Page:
Meet Mrs. Lee

Beginning Reading Lesson

Haley Jacobs

  

Rationale: This lesson teaches children about the long vowel correspondence e­e=/E/. In order to be able to read, children must learn to recognize the spellings that map out word pronunciations. In this lesson children will learn to recognize, spell, and read words containing the spelling ee. They will learn a meaningful representation (woman shrieking), they will spell and read words containing this spelling in a letterbox lesson, and read a decodable book that focuses on the correspondence ee=/E/.

Materials: Graphic image of shrieking woman; cover-up critter; smartboard Elkonin boxes for modeling and individual Elkonin letterboxes for each student; letter manipulatives for each child and magnetic letters for teacher: g, e, r, n, d, w, p, f, z, s, q, u, b, t; list of spelling words on poster to read: bee, green, need, weep, freeze, squeeze, between, breeze; decodable text The Mean Geese, and assessment worksheet.

Procedures: 1. Say: In order to become expert readers we need to learn the code that tells us how to pronounce words. We have already learned to read short vowel words with e like net, and today we are going to learn about long E and the spelling ee that is used to make E say its name, /E/. When I say /E/, I want you to think of a scared woman screaming, “Eeeee” (show graphic image). Now let’s look at the spelling of /E/ that we will learn today. One of the ways to spell E is with ee [Write ee on the board].

2. Say: Before we learn about the spelling of /E/, we need to listen for it in some words. When I listen for /E/ in words, I hear e say its name /E/ and lips open slightly like this. [Make vocal gesture for /E/.] I’ll show you first: feed. I heard e say its name and my lips moved slightly apart. There is a long E in feed. Now I’m going to see if it’s in jet. Hmm, I didn’t hear e say its name. Now you try. If you hear /E/ say, “I hear it!” If you don’t hear /E/ say, “Next.” Is it in bee, April, sleep, study, rain?

3. What if I want to spell the word deep? “The water in the ocean was very deep.” To spell deep in letterboxes, first I have to know how many phonemes I have in the word so I stretch it out and count: /d/ /E/ /p/. I need 3 boxes. The word starts with a /d/, that’s easy; I need a d in the first letterbox. I heard the /E/ right after /d/ so I’m going to put ee in the second letterbox. The word ends with /p/ so I’m going to put the letter p in the third letterbox.

Now I’ll show you how to read a tough word. [Display poster with geese and model reading the word.] I’m going to start with ee; that part says /E/. Now I’m going to put the beginning letters with it: t-ee, /tE/. Now I’ll put that chunk together with the last sound, /th/. Oh, teeth, like “I lost two teeth.”

4. Say: Now I’m going to have you spell some words in letterboxes. You will start out easy with two boxes for bee. To use it in a sentence, we would say, “Yesterday, I got stung by a bee.” Remember that /E/ is made with two letters. I’ll check your spelling while I walk around the room. [Observe progress.] You’ll need three letterboxes for the next word. Listen for the beginning sound to spell in the first box. Then listen for /E/. Here’s the word: need, I need to finish my homework, need. [Allow children to spell remaining words, giving sentences for each word: green, weep, freeze, between, and squeeze.]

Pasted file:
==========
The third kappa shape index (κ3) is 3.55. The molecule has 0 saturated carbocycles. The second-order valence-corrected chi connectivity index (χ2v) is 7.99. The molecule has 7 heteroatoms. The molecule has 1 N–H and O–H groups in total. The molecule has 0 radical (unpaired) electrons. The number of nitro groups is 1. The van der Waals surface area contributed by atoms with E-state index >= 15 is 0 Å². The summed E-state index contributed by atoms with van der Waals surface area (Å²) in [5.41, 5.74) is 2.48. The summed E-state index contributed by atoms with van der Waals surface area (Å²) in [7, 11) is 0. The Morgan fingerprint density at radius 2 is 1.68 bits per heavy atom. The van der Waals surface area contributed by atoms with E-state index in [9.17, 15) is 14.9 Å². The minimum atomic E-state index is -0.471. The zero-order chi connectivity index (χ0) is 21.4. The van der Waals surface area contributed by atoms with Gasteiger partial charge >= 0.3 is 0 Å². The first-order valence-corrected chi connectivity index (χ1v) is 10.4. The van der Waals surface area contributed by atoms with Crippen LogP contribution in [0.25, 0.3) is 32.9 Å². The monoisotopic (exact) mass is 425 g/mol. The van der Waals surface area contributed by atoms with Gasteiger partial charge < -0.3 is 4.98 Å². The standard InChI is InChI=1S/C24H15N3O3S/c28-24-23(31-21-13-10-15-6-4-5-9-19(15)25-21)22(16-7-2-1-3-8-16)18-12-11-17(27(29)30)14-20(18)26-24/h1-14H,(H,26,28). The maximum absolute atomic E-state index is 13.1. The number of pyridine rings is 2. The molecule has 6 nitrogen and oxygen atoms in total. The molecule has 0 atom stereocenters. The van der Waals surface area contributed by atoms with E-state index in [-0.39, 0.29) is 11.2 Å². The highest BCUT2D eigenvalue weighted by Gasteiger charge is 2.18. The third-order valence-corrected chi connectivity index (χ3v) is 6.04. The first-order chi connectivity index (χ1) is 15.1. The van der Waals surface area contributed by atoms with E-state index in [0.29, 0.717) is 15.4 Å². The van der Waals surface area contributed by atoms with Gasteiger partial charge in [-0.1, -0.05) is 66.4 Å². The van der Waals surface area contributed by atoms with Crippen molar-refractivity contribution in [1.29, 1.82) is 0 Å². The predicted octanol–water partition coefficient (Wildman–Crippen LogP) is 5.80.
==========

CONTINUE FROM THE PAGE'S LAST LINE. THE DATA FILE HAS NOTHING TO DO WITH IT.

5. Say: Now I’m going to read you the words you’ve spelled. [Show the words green, weep, freeze, between, and squeeze, the extra words knee and speed, and the pseudoword freep. Have children read words in unison. Afterwards, call on individuals to read one word on the list until everyone has had a turn.]

6. Say: You’ve done a great job and reading words with our new spelling for ee=/E/. Now we are going to read a book called The Mean Geese. This is a story about mean geese that scare away the two main characters, Lad and Scat. Lad wanted some fresh water from the stream and Scat wanted to teach her kittens how to sneak into the weeds for something to eat. Will Lad or Scat be able to reach the stream? Let’s pair up and take turns reading The Mean Geese to find out. [Children pair up and take turns reading alternate pages each while teacher walks around the room monitoring progress. After individual paired reading, the class rereads The Mean Geese chorally, stopping between page turns to discuss the story.]

 

7. Assessment: Say: Before we finish up with our lesson about one way to spell /E/=ee, I want to see how you can solve a reading problem. On this worksheet, we have five pictures. I want you to circle the pictures that are spelled with ee. After you circle the pictures that make the /E/ sound, you will then circle the letters that make the “ee” sounds in the words below and fill in the blanks with those letters. [Collect worksheets to evaluate individual child progress.]

 

Reference:” Long e and ea Words” Chelsea Armentor

https://docs.google.com/document/d/1s0601tDEuARIPaEXSt0628C3fNNVAf3ip5meWbVfKtI/edit?pli=1

 

Resources:

Noie Yancey, Oh, Oh, My Knee Hurts: http://www.auburn.edu/academic/education/reading_genie/invitations/yanceybr.htm

 

Murray, G. (2004) The Mean Geese. Reading Genie: http://www.auburn.edu/academic/education/reading_genie/bookindex.html  

 

Assessment worksheet: http://www.jessicadiary.com/ee-phonics-worksheets

 

 

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